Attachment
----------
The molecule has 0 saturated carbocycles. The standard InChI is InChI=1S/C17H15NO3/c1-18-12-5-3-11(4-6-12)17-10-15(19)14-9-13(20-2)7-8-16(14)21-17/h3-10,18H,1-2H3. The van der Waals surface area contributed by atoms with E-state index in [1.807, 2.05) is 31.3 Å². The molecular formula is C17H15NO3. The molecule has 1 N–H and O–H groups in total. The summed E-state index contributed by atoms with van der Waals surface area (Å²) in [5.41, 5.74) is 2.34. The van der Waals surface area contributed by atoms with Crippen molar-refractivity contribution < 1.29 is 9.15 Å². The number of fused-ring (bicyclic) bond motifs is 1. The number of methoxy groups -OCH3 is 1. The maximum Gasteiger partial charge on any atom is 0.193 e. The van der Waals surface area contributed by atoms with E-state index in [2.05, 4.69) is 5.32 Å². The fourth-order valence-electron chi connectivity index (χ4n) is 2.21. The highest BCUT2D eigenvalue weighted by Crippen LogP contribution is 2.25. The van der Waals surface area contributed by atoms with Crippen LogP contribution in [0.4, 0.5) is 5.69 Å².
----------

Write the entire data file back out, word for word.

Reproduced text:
The molecule has 0 saturated carbocycles. The standard InChI is InChI=1S/C17H15NO3/c1-18-12-5-3-11(4-6-12)17-10-15(19)14-9-13(20-2)7-8-16(14)21-17/h3-10,18H,1-2H3. The van der Waals surface area contributed by atoms with E-state index in [1.807, 2.05) is 31.3 Å². The molecular formula is C17H15NO3. The molecule has 1 N–H and O–H groups in total. The summed E-state index contributed by atoms with van der Waals surface area (Å²) in [5.41, 5.74) is 2.34. The van der Waals surface area contributed by atoms with Crippen molar-refractivity contribution < 1.29 is 9.15 Å². The number of fused-ring (bicyclic) bond motifs is 1. The number of methoxy groups -OCH3 is 1. The maximum Gasteiger partial charge on any atom is 0.193 e. The van der Waals surface area contributed by atoms with E-state index in [2.05, 4.69) is 5.32 Å². The fourth-order valence-electron chi connectivity index (χ4n) is 2.21. The highest BCUT2D eigenvalue weighted by Crippen LogP contribution is 2.25. The van der Waals surface area contributed by atoms with Crippen LogP contribution in [0.4, 0.5) is 5.69 Å².